Although formerly common and widely distributed most of the unionid species are nowadays among the losers of anthropogenic changes of our environment. In Germany as well as in Baden-Württemberg the Thick river mussel (Unio crassus) – formerly the most common species with an impressively broad ecological spectrum – is currently threatened by extinction. Data on the current distribution of the different species and also on the genetic structure of the surviving populations is limited.
Despite various assessments specifically for the Thick river mussel, data on its distribution as well as on other unionid species are scattered and incomplete. In addition to a compilation of the existing records the project included localized mapping efforts across the area of the county.
For several species (e. g. Unio pictorum, U. crassus, Pseudanodonta complanata) it has long been discussed in literature to have subspecies or local races ("Danube-race", "Rhine-race") based on differences in shell morphology. Some authors interpret the distribution patterns of these forms even as hint to ancient connections of the drainage systems. For south-western Germany these considerations are so far entirely based on shell morphology. To approach these questions the project comprised a first pilot study exemplarily for the Thick river mussel applying population genetic methods (establishment of methods and assessment of results for selected populations).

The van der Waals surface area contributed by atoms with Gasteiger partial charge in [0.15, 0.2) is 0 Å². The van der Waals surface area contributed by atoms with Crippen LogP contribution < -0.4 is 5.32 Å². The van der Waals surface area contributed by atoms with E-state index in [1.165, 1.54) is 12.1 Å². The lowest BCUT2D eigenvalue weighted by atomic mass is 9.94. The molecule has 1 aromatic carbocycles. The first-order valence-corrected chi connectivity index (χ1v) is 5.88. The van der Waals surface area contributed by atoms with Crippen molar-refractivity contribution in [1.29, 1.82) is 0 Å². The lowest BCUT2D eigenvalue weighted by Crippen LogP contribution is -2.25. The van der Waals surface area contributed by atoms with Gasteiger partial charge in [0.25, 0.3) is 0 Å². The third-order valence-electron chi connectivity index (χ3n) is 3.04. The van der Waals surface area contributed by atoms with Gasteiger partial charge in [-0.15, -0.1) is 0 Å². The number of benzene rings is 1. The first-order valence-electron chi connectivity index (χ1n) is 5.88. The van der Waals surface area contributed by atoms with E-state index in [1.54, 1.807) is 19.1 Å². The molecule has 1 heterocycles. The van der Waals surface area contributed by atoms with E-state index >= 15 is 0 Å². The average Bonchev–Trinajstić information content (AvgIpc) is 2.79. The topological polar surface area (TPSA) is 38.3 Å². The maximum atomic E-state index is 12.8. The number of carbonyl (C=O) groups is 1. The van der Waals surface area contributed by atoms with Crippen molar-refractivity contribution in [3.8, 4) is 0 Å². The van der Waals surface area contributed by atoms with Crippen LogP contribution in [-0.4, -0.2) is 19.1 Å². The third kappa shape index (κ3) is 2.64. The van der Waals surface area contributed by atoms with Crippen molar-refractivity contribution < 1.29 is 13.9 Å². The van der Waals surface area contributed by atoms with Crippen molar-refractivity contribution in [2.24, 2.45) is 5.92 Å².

The project was supported by the funds of the Fischereiabgabe and managed by the Regierungspräsidium Stuttgart.
Project lead: Dr. Ira Richling